(I had a long conversation with Angel in London about this.)
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WinglessFlight
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PostPosted: Sat Jun 14, 2008 4:30 am    Post subject: Reply with quote

(I recall.)
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Crystalline
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PostPosted: Sat Jun 14, 2008 9:01 am    Post subject: Reply with quote

Nope, I meant horrored. Horrified = same meaning + correct term, but I definitely meant to use horrored, lol.

I don't know if it might be harder for foreign speakers learning English, because the grammar's so loose it's hard to learn it with clear decisiveness. I mean, we don't have any clear cut verb tables, but at the same time, I guess once you know the gist of it, it's not hard to pick up because I mean, all you Christys and Kerstins and Sharons speak and write English was pretty much perfect fluency, and it's not your first language.

It may just be that I don't know any other language as well as English, but I think that there aren't very many languages that can manipulate the way sentences are structured to convey a certain style, or to lend it some different connotations without changing the overall meaning on the phrase. In my Spanish/French classes, I know there are definite ways to phrase things, and any other way would just be wrong.
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ChristyCorr
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PostPosted: Sat Jun 14, 2008 9:55 am    Post subject: Reply with quote

No, it's really not hard to pick up at first, but it is pretty difficult to get much more than the gist of it—foreigners always sound like foreigners, with very few exceptions. That's just the way it is *shrugs*
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Chris [a.k.a. Lona]
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WinglessFlight
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PostPosted: Sat Jun 14, 2008 10:05 am    Post subject: Reply with quote

Double post, Ms Admin.
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Crystalline
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PostPosted: Sat Jun 14, 2008 10:54 am    Post subject: Reply with quote

The shock! The horror! What wild and crazy madness! Sora did the same thing the other day :D

Whenever talking to foreign peeps, it's the hardest thing trying to hold down the urge to correct some of what they say, but that could just be mean, so I don't. How did you get so good at English, Prica Del Cima?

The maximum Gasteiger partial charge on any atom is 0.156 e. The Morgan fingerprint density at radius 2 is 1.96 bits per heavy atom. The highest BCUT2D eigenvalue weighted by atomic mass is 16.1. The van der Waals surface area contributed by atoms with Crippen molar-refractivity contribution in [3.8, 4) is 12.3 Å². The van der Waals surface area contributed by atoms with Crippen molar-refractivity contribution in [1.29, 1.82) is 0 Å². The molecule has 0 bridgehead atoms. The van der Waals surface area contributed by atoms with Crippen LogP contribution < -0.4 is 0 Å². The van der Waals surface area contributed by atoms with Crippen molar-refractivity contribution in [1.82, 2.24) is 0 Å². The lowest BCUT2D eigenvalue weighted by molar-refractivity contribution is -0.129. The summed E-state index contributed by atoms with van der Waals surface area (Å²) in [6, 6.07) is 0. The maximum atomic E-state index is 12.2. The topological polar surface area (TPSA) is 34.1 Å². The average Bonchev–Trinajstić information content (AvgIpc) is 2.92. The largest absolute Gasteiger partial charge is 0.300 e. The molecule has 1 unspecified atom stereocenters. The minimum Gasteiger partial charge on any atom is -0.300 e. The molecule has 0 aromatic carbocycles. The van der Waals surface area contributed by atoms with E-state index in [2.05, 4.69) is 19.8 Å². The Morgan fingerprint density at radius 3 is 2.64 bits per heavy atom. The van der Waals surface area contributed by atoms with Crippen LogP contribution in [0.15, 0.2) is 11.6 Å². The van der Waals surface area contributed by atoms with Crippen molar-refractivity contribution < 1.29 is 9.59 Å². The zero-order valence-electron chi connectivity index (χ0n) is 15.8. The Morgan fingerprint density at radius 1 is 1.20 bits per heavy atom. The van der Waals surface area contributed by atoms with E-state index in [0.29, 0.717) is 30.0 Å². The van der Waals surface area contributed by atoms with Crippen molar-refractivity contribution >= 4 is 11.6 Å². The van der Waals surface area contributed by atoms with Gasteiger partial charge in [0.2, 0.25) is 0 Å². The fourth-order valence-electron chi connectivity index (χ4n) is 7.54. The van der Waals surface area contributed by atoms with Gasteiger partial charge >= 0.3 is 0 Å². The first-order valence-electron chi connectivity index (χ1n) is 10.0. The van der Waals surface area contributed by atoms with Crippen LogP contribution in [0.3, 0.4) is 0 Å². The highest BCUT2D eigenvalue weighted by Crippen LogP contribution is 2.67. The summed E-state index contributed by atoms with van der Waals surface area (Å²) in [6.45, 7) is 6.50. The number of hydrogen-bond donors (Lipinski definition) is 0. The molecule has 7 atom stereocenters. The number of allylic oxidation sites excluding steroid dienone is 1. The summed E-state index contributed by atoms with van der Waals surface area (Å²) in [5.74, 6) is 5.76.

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ChristyCorr
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PostPosted: Sat Jun 14, 2008 11:15 am    Post subject: Reply with quote

Damn, you're fast! Hmph. My computer died, and I had to look for another one to come and correct this, but you beat me to it *grins*

Well, I like it when people correct my English *shrugs* Me? Er. Lots of Friends, lots of fanfiction, lots of interatction with missionaries and lots of Runi. *laughs*
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Crystalline
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PostPosted: Sat Jun 14, 2008 2:18 pm    Post subject: Reply with quote

I don't reckon the corrections occur often nowadays *laughs* How long has the Chruni been in business?
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ChristyCorr
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PostPosted: Sat Jun 14, 2008 2:49 pm    Post subject: Reply with quote

We met in... *thinks* January 2004.
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Oxymoron
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PostPosted: Sat Jun 14, 2008 4:27 pm    Post subject: Reply with quote

It's funny for me that you describe English as flexible, Crys, but when I think about it, it's probably true. German is much, much more flexible than English (concerning both sentence structure and neologisms), but I guess not many other languages are.

And yes, Christy is right, learning English is easy, as long as you just want to be able to communicate. Trying to sound like a native speaker = really hard/impossible (and I'm not talking about accents or pronunciation, just the way you express yourself). But I guess that's the case for every foreign language.